Background: To find out the relationship between laminar displacement and age between patients with primary open-angle glaucoma and normal tension glaucoma.
Design: Retrospective study conducted at a tertiary university hospital
Participants or Samples: Twenty-six eyes of 26 primary open-angle glaucoma patients and 52 eyes of 52 normal tension glaucoma patients.
Methods: Patients were scanned with a Stratus optical coherence tomography apparatus to measure the retinal nerve fibre layer thickness and to visualize the cross-sectional laminar displacement of 12 clock-hour segments, 30 degrees each. Depth1 was defined as the longest distance between the retinal pigment epithelium and the anterior laminar cribrosa surface, which represents the amount of laminar displacement.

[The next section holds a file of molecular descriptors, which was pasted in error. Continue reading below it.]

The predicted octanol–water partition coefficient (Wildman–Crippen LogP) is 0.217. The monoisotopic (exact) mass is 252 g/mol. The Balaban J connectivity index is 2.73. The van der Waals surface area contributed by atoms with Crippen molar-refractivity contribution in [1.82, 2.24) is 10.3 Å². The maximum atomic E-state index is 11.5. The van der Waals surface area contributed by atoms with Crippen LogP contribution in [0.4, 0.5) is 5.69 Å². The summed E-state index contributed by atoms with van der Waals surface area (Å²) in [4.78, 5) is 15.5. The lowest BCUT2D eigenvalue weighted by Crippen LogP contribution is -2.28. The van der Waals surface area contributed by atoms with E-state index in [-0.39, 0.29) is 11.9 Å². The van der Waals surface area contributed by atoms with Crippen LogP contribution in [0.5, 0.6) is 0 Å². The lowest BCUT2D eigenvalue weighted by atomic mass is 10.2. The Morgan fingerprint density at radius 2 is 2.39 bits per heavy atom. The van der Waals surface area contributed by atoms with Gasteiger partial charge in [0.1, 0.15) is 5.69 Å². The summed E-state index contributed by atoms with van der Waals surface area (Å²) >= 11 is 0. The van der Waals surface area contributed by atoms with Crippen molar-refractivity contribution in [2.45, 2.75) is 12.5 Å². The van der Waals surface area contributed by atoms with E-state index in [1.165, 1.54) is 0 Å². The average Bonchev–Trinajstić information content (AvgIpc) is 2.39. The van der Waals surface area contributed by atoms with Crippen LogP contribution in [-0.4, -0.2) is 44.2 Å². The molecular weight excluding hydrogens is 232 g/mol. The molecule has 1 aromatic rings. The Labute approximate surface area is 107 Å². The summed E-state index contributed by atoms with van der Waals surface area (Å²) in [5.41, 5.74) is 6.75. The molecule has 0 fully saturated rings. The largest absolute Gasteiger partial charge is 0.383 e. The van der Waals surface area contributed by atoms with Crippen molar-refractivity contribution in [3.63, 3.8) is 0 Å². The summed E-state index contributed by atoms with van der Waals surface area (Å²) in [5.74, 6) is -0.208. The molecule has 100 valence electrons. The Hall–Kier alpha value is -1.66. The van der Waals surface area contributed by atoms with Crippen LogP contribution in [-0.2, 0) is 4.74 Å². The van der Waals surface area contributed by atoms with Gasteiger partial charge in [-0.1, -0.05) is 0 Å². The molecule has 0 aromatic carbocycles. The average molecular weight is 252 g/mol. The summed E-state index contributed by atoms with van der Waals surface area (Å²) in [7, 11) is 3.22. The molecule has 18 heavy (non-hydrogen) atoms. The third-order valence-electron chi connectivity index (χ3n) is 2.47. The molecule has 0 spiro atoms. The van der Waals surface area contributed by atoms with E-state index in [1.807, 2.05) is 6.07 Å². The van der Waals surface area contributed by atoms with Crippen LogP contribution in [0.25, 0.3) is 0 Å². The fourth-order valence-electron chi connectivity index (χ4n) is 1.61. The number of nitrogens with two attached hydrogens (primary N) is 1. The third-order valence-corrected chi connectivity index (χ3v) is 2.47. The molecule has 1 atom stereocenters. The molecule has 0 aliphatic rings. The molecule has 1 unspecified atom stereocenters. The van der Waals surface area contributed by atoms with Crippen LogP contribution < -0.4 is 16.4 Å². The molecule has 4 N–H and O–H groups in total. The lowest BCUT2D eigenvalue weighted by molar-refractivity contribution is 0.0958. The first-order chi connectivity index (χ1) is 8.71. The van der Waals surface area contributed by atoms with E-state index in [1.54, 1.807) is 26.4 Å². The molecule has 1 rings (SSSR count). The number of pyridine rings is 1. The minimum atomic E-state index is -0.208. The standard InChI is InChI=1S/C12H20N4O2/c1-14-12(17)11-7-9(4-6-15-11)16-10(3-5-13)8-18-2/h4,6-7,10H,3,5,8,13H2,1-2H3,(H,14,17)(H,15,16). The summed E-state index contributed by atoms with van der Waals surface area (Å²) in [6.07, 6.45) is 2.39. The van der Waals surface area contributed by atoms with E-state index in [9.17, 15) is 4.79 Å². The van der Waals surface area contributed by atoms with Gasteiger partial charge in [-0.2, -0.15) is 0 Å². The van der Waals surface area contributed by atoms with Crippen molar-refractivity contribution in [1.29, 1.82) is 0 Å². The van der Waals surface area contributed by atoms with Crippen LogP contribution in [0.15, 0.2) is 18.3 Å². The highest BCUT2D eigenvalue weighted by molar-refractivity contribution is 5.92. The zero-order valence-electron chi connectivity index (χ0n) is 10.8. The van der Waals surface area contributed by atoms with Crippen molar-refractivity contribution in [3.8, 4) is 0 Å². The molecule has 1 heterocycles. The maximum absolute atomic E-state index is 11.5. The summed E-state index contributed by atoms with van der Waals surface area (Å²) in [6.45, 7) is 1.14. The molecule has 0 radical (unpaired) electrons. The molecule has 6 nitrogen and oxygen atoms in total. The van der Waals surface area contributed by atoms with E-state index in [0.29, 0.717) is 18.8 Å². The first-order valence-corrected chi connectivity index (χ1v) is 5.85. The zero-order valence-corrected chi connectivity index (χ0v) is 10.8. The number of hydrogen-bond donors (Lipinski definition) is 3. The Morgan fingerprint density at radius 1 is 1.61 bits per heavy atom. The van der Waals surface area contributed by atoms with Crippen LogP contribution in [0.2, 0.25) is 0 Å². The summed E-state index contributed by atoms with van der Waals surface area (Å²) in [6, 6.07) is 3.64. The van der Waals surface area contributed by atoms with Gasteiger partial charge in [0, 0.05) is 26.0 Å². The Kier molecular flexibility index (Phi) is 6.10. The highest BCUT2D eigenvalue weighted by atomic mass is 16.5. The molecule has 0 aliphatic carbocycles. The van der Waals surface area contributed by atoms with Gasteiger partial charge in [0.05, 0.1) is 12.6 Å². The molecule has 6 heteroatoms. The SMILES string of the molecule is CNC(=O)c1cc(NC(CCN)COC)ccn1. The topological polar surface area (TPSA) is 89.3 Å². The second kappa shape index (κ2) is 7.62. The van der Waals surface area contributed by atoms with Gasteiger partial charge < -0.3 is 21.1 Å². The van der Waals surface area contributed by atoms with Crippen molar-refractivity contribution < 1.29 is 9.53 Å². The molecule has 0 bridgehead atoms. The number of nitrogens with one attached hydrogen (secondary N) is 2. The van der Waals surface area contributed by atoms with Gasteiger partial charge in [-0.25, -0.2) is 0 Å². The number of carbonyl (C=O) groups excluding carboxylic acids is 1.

Main Outcome Measure: Partial correlation coefficients adjusted by mean deviation and intraocular pressure between (i) retinal nerve fibre layer thickness and age, and (ii) Depth1 and age.
Results: In the primary open-angle glaucoma group, strong negative correlations (approximately −0.343 ∼ −0.738) were found between Depth1 and age. Eight of 12 clock-hour segments' correlations were significant after Bonferroni correction (α = 0.0021; 24 comparisons). However, no significant correlations were found between Depth1 and age in the normal tension glaucoma group. When the correlation coefficients were compared between the two groups, eight clock-hour segments showed significant differences after Bonferroni correction.
Conclusions: The significantly different correlation between laminar displacement and age between primary open-angle glaucoma and normal tension glaucoma patients may suggest a different role of the lamina cribrosa to the disease.